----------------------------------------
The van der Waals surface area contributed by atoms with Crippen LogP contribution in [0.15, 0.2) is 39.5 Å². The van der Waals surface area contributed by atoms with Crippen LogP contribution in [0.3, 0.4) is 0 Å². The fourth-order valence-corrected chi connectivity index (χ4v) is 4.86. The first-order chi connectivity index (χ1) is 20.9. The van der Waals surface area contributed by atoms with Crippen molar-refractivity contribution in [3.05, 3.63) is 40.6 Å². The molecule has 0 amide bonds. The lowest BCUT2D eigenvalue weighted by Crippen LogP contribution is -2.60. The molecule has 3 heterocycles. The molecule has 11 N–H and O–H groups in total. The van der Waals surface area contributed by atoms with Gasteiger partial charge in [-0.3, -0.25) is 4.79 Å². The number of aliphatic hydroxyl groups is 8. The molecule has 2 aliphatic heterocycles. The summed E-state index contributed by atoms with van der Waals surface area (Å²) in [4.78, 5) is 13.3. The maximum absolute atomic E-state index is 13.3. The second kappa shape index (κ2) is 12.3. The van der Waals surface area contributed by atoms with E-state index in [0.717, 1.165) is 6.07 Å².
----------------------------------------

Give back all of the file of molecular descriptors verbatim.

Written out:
The van der Waals surface area contributed by atoms with Crippen LogP contribution in [0.15, 0.2) is 39.5 Å². The van der Waals surface area contributed by atoms with Crippen LogP contribution in [0.3, 0.4) is 0 Å². The fourth-order valence-corrected chi connectivity index (χ4v) is 4.86. The first-order chi connectivity index (χ1) is 20.9. The van der Waals surface area contributed by atoms with Crippen molar-refractivity contribution in [3.05, 3.63) is 40.6 Å². The molecule has 0 amide bonds. The lowest BCUT2D eigenvalue weighted by Crippen LogP contribution is -2.60. The molecule has 3 heterocycles. The molecule has 11 N–H and O–H groups in total. The van der Waals surface area contributed by atoms with Gasteiger partial charge in [-0.3, -0.25) is 4.79 Å². The number of aliphatic hydroxyl groups is 8. The molecule has 2 aliphatic heterocycles. The summed E-state index contributed by atoms with van der Waals surface area (Å²) in [4.78, 5) is 13.3. The maximum absolute atomic E-state index is 13.3. The second kappa shape index (κ2) is 12.3. The van der Waals surface area contributed by atoms with E-state index in [0.717, 1.165) is 6.07 Å².